Shambhavi Mudra also known as eyebrow centre gazing is a mana mudra (head mudras)
How to do Shambhavi Mudra – Eyebrow Centre Gazing
- Sit in any comfortable meditation asana.
- Keep the head and spine upright and straight, and place the hands on the knees in either chin or jnana mudra. Close the eyes and relax the whole body.
- Relax all the muscles of the face, including the forehead, the eyes and behind the eyes.
- Slowly open the eyes and look ahead at a fixed point, keeping the head and the whole body absolutely still. Next, look upward and inward, focusing the eyes at the eyebrow centre.
- The head should not move.
- When performed correctly, the curve of the eyebrows will form a V-shaped image. The apex of the V is located at the eyebrow centre.
- If the V-formation is not seen, the gaze is not directed upward and inward correctly.
- Release the gaze at the slightest sensation of strain.
- Hold the gaze for only a few seconds at first.
- Close your eyes and relax.
- Suspend the thought processes and meditate on the stillness in the dark space in front of the closed eyes.
Breathing pattern while doing Shambhavi Mudra – Eyebrow Centre Gazing
- After mastering the eye movement, coordinate it with the breath.
- Inhale slowly while raising the gaze.
- Hold the breath while maintaining the upward gaze.
- Exhale slowly as the gaze is lowered.
- Physical – on the sensations in the eyes, and on relaxing them between rounds.
- Spiritual – on ajna chakra.
- Start with 5 rounds and gradually increase to 10 rounds over a period of months.
Benefits of doing Shambhavi Mudra – Eyebrow Centre Gazing
- Physically, shambhavi mudra strengthens the eye muscles and releases accumulated tension in this area.
- Mentally, it calms the mind, removing emotional stress and anger.
- It develops concentration, mental stability and the state of thoughtlessness.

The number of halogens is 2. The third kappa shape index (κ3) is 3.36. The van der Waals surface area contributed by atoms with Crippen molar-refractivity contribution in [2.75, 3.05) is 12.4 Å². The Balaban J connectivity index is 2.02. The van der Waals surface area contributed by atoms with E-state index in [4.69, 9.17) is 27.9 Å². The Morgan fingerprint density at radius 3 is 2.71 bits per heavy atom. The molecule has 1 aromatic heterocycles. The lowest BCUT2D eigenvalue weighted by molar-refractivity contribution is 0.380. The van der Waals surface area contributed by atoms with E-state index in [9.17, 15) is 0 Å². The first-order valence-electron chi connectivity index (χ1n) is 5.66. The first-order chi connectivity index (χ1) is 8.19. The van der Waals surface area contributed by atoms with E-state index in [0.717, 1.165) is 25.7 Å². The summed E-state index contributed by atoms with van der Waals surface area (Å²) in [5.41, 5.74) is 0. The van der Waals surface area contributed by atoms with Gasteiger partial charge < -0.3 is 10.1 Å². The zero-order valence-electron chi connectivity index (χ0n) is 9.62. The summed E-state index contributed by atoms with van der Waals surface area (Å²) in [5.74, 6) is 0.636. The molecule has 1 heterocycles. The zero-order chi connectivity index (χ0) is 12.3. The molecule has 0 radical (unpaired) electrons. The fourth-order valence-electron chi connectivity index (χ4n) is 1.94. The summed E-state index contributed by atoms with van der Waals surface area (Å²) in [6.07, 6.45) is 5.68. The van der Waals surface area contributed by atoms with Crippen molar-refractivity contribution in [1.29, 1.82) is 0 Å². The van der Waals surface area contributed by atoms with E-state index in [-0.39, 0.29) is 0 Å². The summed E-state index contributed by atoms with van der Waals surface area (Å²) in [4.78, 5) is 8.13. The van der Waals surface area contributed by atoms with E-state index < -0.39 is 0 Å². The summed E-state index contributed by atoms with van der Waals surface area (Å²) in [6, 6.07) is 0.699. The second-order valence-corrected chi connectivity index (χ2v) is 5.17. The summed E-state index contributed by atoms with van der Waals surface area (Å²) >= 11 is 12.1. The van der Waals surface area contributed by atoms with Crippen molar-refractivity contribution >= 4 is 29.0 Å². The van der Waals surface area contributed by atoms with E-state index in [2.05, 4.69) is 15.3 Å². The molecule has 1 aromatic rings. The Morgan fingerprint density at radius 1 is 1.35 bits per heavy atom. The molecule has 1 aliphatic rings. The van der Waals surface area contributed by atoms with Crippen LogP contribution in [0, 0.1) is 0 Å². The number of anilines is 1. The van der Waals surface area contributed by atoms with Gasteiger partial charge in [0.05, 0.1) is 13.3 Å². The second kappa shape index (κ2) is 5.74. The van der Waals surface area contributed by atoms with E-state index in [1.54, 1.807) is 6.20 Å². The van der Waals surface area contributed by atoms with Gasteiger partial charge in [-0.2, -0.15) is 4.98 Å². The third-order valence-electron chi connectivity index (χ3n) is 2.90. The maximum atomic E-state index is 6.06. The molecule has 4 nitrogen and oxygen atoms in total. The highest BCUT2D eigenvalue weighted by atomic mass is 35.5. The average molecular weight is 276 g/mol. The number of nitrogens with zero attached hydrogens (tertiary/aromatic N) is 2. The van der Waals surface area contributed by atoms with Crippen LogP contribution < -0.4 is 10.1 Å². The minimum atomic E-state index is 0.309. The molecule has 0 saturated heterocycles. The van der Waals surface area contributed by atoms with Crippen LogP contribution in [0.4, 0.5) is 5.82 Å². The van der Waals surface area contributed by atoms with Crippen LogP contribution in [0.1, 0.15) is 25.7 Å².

Precautions while doing Shambhavi Mudra – Eyebrow Centre Gazing
- The eyes are very sensitive and consequently the final position should not be held for too long. If the nerves are weak, any strain can cause retinal detachment. Release the position when strain is experienced.
- People suffering from glaucoma should not practise this mudra. Those with diabetic retinopathy or those who have just had cataract surgery, lens implant or other eye operation, should not perform shambhavi without the guidance of a competent teacher.
Advanced Practice: (Internal Shambhavi Mudra)
Once shambhavi mudra has been mastered with the eyes open, it may be performed with the eyes closed. This is a more powerful practice because the awareness is more internalized. Be careful not to lose awareness of the eyebrow centre during the practice. Always ensure that the inner gaze is directed upward, although the eyes are closed.
- Shambhavi mudra is a powerful technique for awakening ajna chakra and is a meditation practice in its own right. It may produce profound experiences and should only be performed under the guidance of a competent teacher. Shambhavi mudra is also incorporated in asanas such as simhasana, the lion pose.
- Shambhavi mudra is a means of attaining higher awareness and inducing higher consciousness within the practitioner. The practice is also known as bhrumadhya drishti·
- bhru means ‘eyebrow centre’ and drishti means ‘gazing’, hence this is the practice of eyebrow centre gazing.